An artist, simply by being honest to the sense of the world, can tap into future realities. – Makoto Fujimura, Art + Faith (77)
Purchasing a scanner and digitizing my work has me going through all the pieces I have created since that fateful day three years ago when I noticed in a box of free stuff left on a stoop in Fort Greene a lightly used pad of watercolor paper. I’d never painted before, nor ever had a desire to try, and it had been years really since I’d done any drawing. But I took the pad. It had something to tell me, it seemed. And for whatever reason, I decided to listen.
On my walks around Brooklyn in the months leading up to that day, I’d started taking pictures of the creatures and animals and humans I was perceiving in the stains and splatters on the sidewalks and the sides of buildings. They were everywhere, just like they always had been; it’s just that the idea of paying attention to them had never occurred to me before. Like the pad of watercolor paper, these things had something to tell me. Again, for whatever reason, I decided to start listening.
The first watercolor I ever created from a stain is titled Femme promenant son chien, ses oiseaux et sa petite baleine enragée. Looking at it now all these months later, what intrigues me most about this painting is the little dog attached to the woman’s outstretched arm. That dog looks very much like a little beagle; that dog looks very much like my little Sophie.
Sophie was born on 27 February 2020, which is to say two days before I painted this piece. She would spend the next 13 months of her life in a medical lab before being brought to live with me in my apartment on Adelphi Street only a short week after I’d signed up to foster a dog in early April 2021. It was a spectacular fail; I knew I would adopt her as soon as I saw her little face through the window of the rescue worker’s truck.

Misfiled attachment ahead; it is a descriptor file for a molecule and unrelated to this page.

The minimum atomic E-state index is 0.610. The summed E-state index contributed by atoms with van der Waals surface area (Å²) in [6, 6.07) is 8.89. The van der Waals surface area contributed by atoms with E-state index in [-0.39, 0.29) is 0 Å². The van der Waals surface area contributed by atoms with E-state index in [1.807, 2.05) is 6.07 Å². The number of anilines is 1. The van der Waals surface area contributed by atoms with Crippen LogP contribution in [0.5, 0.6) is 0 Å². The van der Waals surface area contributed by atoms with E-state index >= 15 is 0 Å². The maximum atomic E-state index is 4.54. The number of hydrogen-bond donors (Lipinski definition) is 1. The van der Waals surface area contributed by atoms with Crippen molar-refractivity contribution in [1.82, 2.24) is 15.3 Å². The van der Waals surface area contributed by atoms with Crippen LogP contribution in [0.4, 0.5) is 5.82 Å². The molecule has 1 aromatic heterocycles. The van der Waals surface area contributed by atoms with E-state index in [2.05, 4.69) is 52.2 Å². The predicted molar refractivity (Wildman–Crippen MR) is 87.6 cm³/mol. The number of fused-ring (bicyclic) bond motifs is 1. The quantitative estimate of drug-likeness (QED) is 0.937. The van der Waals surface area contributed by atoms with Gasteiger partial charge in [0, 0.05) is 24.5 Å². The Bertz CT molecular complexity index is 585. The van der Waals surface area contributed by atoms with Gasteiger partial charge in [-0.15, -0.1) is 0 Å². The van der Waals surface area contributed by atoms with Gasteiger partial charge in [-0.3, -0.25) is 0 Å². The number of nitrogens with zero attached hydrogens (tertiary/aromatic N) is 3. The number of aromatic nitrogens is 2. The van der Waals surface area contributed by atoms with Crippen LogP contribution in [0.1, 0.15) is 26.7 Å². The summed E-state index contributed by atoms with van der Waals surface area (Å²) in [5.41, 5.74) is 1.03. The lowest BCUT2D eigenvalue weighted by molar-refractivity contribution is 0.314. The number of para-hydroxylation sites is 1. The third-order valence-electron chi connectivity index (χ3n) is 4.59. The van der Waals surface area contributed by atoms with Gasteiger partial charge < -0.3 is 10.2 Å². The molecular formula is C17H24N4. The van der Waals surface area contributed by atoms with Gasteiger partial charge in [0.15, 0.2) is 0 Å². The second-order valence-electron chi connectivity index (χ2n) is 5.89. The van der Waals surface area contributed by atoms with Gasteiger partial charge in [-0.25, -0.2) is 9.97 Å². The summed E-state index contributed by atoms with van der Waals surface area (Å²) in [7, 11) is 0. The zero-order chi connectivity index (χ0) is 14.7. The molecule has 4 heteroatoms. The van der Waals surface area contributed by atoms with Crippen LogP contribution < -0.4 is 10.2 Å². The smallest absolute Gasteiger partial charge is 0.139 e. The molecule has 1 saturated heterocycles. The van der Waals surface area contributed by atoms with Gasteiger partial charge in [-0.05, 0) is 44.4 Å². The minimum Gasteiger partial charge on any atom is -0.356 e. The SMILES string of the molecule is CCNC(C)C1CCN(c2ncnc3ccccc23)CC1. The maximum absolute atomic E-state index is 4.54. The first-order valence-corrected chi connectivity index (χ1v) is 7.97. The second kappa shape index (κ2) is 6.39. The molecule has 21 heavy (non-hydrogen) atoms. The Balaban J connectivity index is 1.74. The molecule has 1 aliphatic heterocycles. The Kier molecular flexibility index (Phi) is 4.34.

In the months between Sophie’s appearance on that first painting and her arrival in my life, she showed up again and again in the stains I was seeing on my walks. This one, which inspired Bain, for example.
The woman who created Femme promenant son chien, ses oiseaux et sa petite baleine enragée was in dire need of healing. Art had looked into its magic ball and seen what she needed to imagine a future in which she would not feel so broken and lost and sad and angry, a future in which she would understand that she was indeed worthy of love. Sophie was waiting for her at the threshold to that future, to teach her patience and kindness, to encourage her to live more fully in the moment, and to help her face and eventually rid herself of the little angry whale attached to her back. She would also become the artist’s muse. But that, dear reader, is a topic for another day.